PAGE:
“Yes, we elected Hamas for government in Gaza back in 2005. They should rise up to the occasion or just resign or leave or announce their failure,” Hussam Hamidiya said.
A sharp drop in power supplies last week has given new impetus to the blame game. Electricity was rationed to a mere four hours day, at most, which idled pumps and led to a shortage in water.
Hassan Younis, the Egyptian minister of energy and electricity, had this to say about where the onus for the blackouts lies – and it is Hamas. Cairo is prepared to supply fuel at low cost to Gaza in consideration of the hardships of life there, he said, but it wants the supplies to be shipped in an orderly fashion, though Israel’s Kerem Shalom crossing.
Instead, said Younis, Hamas wants to rip off Egyptian taxpayers by buying energy that is subsidized by the Egyptian government for its own people and smuggle it through the network of tunnels running under their joint border. Hamas wants to rip off Gazans by demanding the fuel be shipped through the Egypt-Gaza border terminal at Rafah, where it can collect taxes on the imports. Egypt, he said, would have none of it.
Taher El-Nono, the Hamas government spokesperson, fired back by accusing Egypt of cooperating with the Israeli occupation. “The Gaza fuel shortage crisis was cooked by many parties and we blame the Israeli occupation for imposing a suffocating siege on Gaza,” he said. “We signed many agreements regarding electricity and fuel with Egypt but they didn’t commit to their obligations despite our transfer of $2 million for fuel.” The Egyptian Energy Authority answered back that Hamas still owes it $6 million.
Not satisfied with blaming Egypt and Israel for the crisis, Hamas official Mahmoud Al-Zahara issued a press release accusing Gaza’s Electricity Generating & Distributing Company for the problem.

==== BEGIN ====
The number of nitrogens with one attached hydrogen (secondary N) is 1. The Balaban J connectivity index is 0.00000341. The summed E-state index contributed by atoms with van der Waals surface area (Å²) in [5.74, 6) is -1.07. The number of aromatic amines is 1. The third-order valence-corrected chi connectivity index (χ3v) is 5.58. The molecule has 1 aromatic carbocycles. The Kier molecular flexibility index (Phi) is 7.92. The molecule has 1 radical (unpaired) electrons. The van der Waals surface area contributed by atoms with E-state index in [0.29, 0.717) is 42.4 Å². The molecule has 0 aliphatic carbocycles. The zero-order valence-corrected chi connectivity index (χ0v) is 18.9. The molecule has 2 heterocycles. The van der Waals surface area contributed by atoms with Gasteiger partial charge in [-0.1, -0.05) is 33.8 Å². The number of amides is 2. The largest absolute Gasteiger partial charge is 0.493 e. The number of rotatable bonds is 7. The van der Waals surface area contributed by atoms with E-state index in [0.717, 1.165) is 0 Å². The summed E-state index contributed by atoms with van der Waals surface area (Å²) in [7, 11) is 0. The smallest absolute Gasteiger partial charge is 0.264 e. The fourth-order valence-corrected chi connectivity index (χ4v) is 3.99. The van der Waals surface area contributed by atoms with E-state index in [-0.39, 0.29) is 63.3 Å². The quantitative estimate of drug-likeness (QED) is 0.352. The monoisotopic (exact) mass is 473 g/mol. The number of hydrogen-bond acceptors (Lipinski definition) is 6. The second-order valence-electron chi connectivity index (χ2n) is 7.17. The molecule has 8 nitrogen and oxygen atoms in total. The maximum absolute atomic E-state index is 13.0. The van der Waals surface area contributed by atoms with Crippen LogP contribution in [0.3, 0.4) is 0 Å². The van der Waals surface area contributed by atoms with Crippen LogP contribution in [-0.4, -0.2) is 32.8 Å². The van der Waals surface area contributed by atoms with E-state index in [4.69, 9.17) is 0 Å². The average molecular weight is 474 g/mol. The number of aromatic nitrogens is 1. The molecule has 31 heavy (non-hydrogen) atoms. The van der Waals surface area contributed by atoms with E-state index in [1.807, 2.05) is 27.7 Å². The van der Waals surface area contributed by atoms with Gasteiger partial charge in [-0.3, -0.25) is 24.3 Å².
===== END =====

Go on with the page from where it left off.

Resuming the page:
The company didn’t take that lying down. Acting General Manager Walid Sayel issued his own press release:  “The company lacks only fuel, and the fuel is the responsibility of Gaza’s Energy Authority, which is run by Hamas.” He accused the Hamas government of trying to seize control the company’s finances, which are now monitored by the Fatah-controlled Palestinian Authority.
Fatah, meanwhile, let loose with a volley of accusations against Hamas. Its regional office in Gaza issued a press statement denying any responsibility for the fuel crisis or that it was exploiting it to inflame public opinion against Hamas.
When two small shipments of fuel did make their way to Gaza over the weekend from Israel and from Egypt, Fatah and Hamas both crowed over their role in arranging it, making sure that each side’s leaders featured prominent in taking credit.
“After extensive efforts done by President Mahmoud Abbas, Salam Fayyad, and Hussein al-Sheikh along with Egyptian officials in negotiating with the Israeli side, which were successful, large quantities of industrial diesel this morning were pumped for the Gaza’s only power plant,” announced Nathmi Muhana, chairman of the PA’s Crossings and Border Authority.
Hamas quickly rushed out it own press release on the Egyptian delivery, quoting Sami Abu Zuhri, its official spokesman, saying: “This came after the fruitful efforts of Hamas government in Gaza and Hamas leaders to end the fuel shortage in Gaza. Thanks to Ismail Haniyeh, prime minister of Hamas' government in Gaza, and Moussa Abu Marzaouq, Hamas leader, for making this happen.”
By Sunday, however, the Gaza Energy Authority announced that the plant would shut down again after the industrial diesel supplies were used up.